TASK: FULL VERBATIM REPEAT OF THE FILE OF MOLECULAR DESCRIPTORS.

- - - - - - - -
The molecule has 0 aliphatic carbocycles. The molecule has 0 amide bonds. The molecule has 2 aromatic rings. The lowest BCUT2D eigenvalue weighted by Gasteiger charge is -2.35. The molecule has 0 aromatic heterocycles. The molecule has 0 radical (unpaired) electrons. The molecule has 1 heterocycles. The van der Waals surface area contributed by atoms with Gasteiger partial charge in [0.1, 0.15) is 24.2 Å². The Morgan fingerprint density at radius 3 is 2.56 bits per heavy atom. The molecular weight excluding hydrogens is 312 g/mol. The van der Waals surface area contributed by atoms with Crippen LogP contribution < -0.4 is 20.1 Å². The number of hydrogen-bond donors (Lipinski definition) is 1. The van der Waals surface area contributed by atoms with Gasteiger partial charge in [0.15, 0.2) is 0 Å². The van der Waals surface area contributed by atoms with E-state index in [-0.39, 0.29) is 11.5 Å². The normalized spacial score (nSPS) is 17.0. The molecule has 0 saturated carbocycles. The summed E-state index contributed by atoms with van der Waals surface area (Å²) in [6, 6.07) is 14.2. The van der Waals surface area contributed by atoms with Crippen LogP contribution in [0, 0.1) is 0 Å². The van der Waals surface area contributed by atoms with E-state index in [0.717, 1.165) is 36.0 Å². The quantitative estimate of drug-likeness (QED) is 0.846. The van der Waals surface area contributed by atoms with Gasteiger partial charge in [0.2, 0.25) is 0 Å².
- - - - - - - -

The molecule has 0 aliphatic carbocycles. The molecule has 0 amide bonds. The molecule has 2 aromatic rings. The lowest BCUT2D eigenvalue weighted by Gasteiger charge is -2.35. The molecule has 0 aromatic heterocycles. The molecule has 0 radical (unpaired) electrons. The molecule has 1 heterocycles. The van der Waals surface area contributed by atoms with Gasteiger partial charge in [0.1, 0.15) is 24.2 Å². The Morgan fingerprint density at radius 3 is 2.56 bits per heavy atom. The molecular weight excluding hydrogens is 312 g/mol. The van der Waals surface area contributed by atoms with Crippen LogP contribution < -0.4 is 20.1 Å². The number of hydrogen-bond donors (Lipinski definition) is 1. The van der Waals surface area contributed by atoms with Gasteiger partial charge in [0.15, 0.2) is 0 Å². The van der Waals surface area contributed by atoms with E-state index in [-0.39, 0.29) is 11.5 Å². The normalized spacial score (nSPS) is 17.0. The molecule has 0 saturated carbocycles. The summed E-state index contributed by atoms with van der Waals surface area (Å²) in [6, 6.07) is 14.2. The van der Waals surface area contributed by atoms with Crippen LogP contribution in [0, 0.1) is 0 Å². The van der Waals surface area contributed by atoms with E-state index in [0.717, 1.165) is 36.0 Å². The quantitative estimate of drug-likeness (QED) is 0.846. The van der Waals surface area contributed by atoms with Gasteiger partial charge in [0.2, 0.25) is 0 Å².